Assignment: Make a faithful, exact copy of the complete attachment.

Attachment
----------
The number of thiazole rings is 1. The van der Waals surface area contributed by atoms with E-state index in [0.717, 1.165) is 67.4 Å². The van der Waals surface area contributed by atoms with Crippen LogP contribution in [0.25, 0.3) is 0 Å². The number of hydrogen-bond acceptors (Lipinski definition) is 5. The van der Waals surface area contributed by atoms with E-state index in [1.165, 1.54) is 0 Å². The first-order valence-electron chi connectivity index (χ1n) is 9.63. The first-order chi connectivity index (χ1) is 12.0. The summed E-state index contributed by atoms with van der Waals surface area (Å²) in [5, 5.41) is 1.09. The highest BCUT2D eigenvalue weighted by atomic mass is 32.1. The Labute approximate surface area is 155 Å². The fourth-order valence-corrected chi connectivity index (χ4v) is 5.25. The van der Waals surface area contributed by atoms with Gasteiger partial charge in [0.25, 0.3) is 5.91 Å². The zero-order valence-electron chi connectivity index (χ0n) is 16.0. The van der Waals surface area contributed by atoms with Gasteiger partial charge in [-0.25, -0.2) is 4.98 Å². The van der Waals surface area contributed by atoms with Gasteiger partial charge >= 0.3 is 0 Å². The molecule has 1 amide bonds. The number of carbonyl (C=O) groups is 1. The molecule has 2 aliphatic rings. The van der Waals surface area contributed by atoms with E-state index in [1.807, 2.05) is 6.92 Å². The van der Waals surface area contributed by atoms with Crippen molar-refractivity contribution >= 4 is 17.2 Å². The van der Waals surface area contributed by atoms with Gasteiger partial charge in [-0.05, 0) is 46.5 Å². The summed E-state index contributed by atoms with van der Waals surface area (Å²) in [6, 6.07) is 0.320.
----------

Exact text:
The number of thiazole rings is 1. The van der Waals surface area contributed by atoms with E-state index in [0.717, 1.165) is 67.4 Å². The van der Waals surface area contributed by atoms with Crippen LogP contribution in [0.25, 0.3) is 0 Å². The number of hydrogen-bond acceptors (Lipinski definition) is 5. The van der Waals surface area contributed by atoms with E-state index in [1.165, 1.54) is 0 Å². The first-order valence-electron chi connectivity index (χ1n) is 9.63. The first-order chi connectivity index (χ1) is 12.0. The summed E-state index contributed by atoms with van der Waals surface area (Å²) in [5, 5.41) is 1.09. The highest BCUT2D eigenvalue weighted by atomic mass is 32.1. The Labute approximate surface area is 155 Å². The fourth-order valence-corrected chi connectivity index (χ4v) is 5.25. The van der Waals surface area contributed by atoms with Gasteiger partial charge in [0.25, 0.3) is 5.91 Å². The zero-order valence-electron chi connectivity index (χ0n) is 16.0. The van der Waals surface area contributed by atoms with Gasteiger partial charge in [-0.25, -0.2) is 4.98 Å². The van der Waals surface area contributed by atoms with Gasteiger partial charge >= 0.3 is 0 Å². The molecule has 1 amide bonds. The number of carbonyl (C=O) groups is 1. The molecule has 2 aliphatic rings. The van der Waals surface area contributed by atoms with E-state index in [1.807, 2.05) is 6.92 Å². The van der Waals surface area contributed by atoms with Crippen molar-refractivity contribution >= 4 is 17.2 Å². The van der Waals surface area contributed by atoms with Gasteiger partial charge in [-0.05, 0) is 46.5 Å². The summed E-state index contributed by atoms with van der Waals surface area (Å²) in [6, 6.07) is 0.320.